At the halfway point of the FedExCup Playoffs, the Player of the Year discussion has started to heat up. Much of the conversation has been centered around which achievements are more noteworthy: One major championship win or five regular PGA Tour victories? Of course, everyone has their own opinion on this, but what can we learn by looking at the numbers?
From 1960 to the present in majors:
109 different players have won at least one major
71 players have won only one major
38 of those players are multiple major winners
A player has won two (or more) majors in a season 20 different times
10 players account for those 20 multiple-major winning seasons
Of those 20 multiple-major winning seasons, Jack Nicklaus and Tiger Woods are responsible for 10 of them (five apiece)
Five-time winners on Tour since 1960:
A player has won five times on Tour in 33 different seasons
12 players have won five times in a year at least once
Of those 33 five-or-more-win seasons, Arnold Palmer and Tom Watson each had four, Nicklaus had seven, and so far, Tiger has 10. (No other player has done it more than once.)
That said, what’s more impressive? Five non-major victories or one major? The stats suggest it is much harder to win five times in one year on the PGA Tour than it is to win a major. Which makes sense if you think about it. After all, there are four majors a year and obviously there will be a winner at each one. On the other hand, it’s not guaranteed a player will win five times in a season. Indeed, on many occasions in the last 53 seasons, the Tour has produced zero five-time winners.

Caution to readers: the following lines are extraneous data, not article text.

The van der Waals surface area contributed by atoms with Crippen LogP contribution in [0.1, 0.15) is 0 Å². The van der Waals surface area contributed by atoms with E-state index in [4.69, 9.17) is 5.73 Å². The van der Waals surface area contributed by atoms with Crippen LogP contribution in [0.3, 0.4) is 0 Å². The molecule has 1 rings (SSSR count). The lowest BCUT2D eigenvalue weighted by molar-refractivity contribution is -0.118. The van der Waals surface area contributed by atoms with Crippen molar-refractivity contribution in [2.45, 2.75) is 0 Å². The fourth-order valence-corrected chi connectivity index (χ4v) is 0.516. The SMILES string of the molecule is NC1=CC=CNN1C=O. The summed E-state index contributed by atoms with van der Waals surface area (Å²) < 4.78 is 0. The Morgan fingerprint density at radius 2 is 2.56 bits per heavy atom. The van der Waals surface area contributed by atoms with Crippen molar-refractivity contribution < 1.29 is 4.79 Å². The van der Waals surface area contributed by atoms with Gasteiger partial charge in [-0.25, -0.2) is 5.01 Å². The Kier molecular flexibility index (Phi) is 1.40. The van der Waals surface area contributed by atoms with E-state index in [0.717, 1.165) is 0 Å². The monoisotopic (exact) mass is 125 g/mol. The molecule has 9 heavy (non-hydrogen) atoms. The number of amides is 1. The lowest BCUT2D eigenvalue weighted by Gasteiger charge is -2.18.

The majors are clearly the biggest events. However, it is obviously more difficult to win five times on Tour, and the feat has generally only been accomplished by the greatest names in the game. While majors play a huge role in measuring the legacy of golfers, the numbers say capturing five victories in a year is arguably a better barometer. Of course, the most difficult task to accomplish is winning multiple majors in a season, but you already knew that.
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